~ Where the Sun Will Never Set on Our liberty ~
Colorado will not vote for a Republican candidate for president at its 2016 caucus after party leaders approved a little-noticed shift that may diminish the state's clout in the most open nomination contest in the modern era.
The GOP executive committee has voted to cancel the traditional presidential preference poll after the national party changed its rules to require a state's delegates to support the candidate that wins the caucus vote.
The move makes Colorado the only state so far to forfeit a role in the early nomination process, according to political experts, but other caucus states are still considering how to adapt to the new rule.
"It takes Colorado completely off the map" in the primary season, said Ryan Call, a former state GOP chairman.
Republicans still will hold precinct caucus meetings in early 2016 to begin the process of selecting delegates for the national convention — but the 37 delegates are not pledged to any specific candidate.
The Democratic Party still will hold a presidential straw poll March 1 — a Super Tuesday vote in a key swing state that is attracting attention from top-tier candidates.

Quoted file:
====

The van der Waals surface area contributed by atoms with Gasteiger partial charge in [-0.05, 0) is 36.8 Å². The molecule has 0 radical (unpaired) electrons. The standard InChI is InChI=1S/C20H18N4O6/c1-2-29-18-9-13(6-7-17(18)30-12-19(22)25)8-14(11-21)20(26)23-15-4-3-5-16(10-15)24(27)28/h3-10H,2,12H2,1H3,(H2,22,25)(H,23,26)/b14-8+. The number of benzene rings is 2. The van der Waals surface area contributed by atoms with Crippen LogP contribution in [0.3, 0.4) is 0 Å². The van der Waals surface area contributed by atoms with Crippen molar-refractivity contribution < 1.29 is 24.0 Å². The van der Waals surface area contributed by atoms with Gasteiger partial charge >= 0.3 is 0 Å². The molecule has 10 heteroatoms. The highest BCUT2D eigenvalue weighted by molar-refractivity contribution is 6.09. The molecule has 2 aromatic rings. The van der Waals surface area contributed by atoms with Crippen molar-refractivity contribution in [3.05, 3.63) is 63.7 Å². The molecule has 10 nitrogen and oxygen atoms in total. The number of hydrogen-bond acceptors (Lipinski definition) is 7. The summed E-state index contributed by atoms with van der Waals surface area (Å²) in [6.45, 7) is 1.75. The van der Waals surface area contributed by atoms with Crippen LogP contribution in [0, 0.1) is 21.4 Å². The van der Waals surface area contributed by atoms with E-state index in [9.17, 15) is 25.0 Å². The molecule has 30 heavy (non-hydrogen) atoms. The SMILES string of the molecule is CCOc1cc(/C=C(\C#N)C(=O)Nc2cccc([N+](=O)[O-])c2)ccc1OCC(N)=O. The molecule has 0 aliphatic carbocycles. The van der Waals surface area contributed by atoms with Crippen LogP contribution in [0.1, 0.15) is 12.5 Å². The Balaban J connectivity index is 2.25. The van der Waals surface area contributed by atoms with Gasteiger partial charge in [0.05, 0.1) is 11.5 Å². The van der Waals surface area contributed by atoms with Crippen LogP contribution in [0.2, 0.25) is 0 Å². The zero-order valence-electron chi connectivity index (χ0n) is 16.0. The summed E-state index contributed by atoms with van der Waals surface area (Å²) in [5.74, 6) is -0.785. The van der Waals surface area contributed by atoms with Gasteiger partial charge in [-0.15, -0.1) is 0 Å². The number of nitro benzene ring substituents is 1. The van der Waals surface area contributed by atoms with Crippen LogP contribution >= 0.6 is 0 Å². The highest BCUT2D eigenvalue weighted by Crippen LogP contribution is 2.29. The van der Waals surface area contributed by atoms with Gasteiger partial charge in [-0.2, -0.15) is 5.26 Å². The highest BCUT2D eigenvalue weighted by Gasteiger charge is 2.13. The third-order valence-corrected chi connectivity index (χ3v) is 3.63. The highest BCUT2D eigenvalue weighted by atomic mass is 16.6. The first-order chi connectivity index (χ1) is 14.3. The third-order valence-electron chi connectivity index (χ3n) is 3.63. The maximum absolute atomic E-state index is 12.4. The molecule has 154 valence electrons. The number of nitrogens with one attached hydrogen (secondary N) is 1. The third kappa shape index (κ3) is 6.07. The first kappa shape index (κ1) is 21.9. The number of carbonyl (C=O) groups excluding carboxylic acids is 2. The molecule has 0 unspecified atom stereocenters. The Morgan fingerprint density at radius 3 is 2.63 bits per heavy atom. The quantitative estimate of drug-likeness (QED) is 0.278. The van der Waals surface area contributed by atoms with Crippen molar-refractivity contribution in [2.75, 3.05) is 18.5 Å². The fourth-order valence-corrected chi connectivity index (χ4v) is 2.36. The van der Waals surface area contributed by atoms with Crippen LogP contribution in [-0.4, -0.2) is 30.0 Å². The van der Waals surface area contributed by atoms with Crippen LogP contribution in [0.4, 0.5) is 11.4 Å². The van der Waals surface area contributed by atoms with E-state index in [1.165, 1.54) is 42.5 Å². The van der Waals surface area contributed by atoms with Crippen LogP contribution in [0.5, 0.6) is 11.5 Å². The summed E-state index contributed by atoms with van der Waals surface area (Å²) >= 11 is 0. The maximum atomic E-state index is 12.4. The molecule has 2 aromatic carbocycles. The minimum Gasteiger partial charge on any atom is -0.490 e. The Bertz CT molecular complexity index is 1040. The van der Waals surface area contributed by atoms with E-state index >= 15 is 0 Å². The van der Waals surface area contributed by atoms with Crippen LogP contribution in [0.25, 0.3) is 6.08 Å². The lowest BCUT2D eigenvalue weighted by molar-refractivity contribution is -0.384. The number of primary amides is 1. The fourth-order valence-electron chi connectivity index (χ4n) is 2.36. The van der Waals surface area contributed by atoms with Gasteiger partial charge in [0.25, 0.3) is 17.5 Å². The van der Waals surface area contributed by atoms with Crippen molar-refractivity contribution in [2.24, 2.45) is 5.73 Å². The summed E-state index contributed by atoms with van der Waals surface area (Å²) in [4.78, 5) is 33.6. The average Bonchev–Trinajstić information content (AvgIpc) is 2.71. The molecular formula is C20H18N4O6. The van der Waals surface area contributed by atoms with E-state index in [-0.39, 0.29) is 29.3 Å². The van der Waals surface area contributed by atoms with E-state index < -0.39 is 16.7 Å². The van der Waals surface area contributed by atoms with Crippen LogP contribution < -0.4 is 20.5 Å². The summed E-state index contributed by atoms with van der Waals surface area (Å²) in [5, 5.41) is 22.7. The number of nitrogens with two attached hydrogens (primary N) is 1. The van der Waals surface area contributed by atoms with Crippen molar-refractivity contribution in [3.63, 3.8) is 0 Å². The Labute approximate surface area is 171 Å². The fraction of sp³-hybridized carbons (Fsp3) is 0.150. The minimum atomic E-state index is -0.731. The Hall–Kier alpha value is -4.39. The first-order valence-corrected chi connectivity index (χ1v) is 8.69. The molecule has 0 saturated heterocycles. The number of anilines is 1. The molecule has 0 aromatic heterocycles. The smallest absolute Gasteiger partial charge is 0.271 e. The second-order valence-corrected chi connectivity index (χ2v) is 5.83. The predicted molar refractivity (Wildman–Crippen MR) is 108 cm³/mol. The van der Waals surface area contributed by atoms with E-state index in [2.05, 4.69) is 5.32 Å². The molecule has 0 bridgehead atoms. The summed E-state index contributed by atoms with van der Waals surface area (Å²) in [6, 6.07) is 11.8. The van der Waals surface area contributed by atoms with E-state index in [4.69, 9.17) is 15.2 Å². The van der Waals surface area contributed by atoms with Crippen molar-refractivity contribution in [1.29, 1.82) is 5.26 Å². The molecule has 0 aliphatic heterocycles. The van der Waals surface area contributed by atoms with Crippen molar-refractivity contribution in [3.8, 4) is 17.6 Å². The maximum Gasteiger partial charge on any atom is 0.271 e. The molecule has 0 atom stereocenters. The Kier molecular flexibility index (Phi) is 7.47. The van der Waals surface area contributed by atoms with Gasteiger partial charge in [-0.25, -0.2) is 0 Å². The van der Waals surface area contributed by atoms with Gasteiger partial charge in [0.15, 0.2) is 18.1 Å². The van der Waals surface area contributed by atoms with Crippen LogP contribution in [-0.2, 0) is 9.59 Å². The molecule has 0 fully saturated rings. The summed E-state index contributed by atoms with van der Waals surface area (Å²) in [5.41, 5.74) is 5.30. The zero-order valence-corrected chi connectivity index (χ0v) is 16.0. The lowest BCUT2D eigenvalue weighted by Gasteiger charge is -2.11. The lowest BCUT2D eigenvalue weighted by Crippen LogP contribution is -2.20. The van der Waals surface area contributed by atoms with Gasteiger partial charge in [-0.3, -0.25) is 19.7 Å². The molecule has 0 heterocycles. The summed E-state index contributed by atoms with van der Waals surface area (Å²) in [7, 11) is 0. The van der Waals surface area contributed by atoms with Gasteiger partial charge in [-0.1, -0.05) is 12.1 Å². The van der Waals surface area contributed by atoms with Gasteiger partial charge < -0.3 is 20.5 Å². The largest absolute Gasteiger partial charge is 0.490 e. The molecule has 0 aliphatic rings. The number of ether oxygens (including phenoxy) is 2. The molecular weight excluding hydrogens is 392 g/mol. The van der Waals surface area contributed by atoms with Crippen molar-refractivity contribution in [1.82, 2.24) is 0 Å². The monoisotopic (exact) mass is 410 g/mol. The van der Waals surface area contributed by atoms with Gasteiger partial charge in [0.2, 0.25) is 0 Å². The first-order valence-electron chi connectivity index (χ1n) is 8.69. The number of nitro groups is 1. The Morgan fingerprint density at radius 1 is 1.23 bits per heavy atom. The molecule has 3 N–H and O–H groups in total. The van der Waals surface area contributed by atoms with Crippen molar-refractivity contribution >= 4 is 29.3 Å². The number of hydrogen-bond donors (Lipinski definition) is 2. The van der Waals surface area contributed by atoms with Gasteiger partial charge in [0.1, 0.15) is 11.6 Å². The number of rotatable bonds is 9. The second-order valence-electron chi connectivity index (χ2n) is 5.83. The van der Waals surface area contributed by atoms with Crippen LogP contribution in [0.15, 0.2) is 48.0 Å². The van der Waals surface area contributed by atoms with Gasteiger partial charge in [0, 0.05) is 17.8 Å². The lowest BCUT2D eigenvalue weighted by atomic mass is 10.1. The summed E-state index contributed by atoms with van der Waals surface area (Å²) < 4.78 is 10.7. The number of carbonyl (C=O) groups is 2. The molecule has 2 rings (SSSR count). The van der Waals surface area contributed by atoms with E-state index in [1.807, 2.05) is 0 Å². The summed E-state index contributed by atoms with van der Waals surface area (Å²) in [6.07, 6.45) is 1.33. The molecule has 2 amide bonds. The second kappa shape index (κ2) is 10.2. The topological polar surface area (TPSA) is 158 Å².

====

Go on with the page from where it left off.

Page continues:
For Republicans, no declared winner means the caucus will lack much of its hype. The presidential campaigns still may try to win delegate slots for their supporters, but experts say the move makes it less likely that candidates will visit Colorado to court voters.
The Colorado system often favors anti-establishment candidates who draw a dedicated following among activists — as evidenced by Rick Santorum's victory in 2012 caucus. So the party's move may hurt GOP contenders such as Donald Trump, Ben Carson and Rand Paul, who would have received a boost if they won the state.
So because Colorado hasn't be voting the GOP RINO, Like Mitt Romney last time, it means we don't get to vote this time. Because we'll pick and loser and not the RINO Jeb Bush...WTH... Am I getting this right?
...but the 37 delegates are not pledged to any specific candidate.
That is far better IMO than pledging all delegates to one candidate. Delegates ARE supposed to represent the party voters -- are they not? Are party voters homogeneous in their preferences?
That's what I've been trying to figure out. If this is good, or if this is bad.
I think it is a good thing.
Gris, is this possibly a first step in the establishment getting to a brokered convention?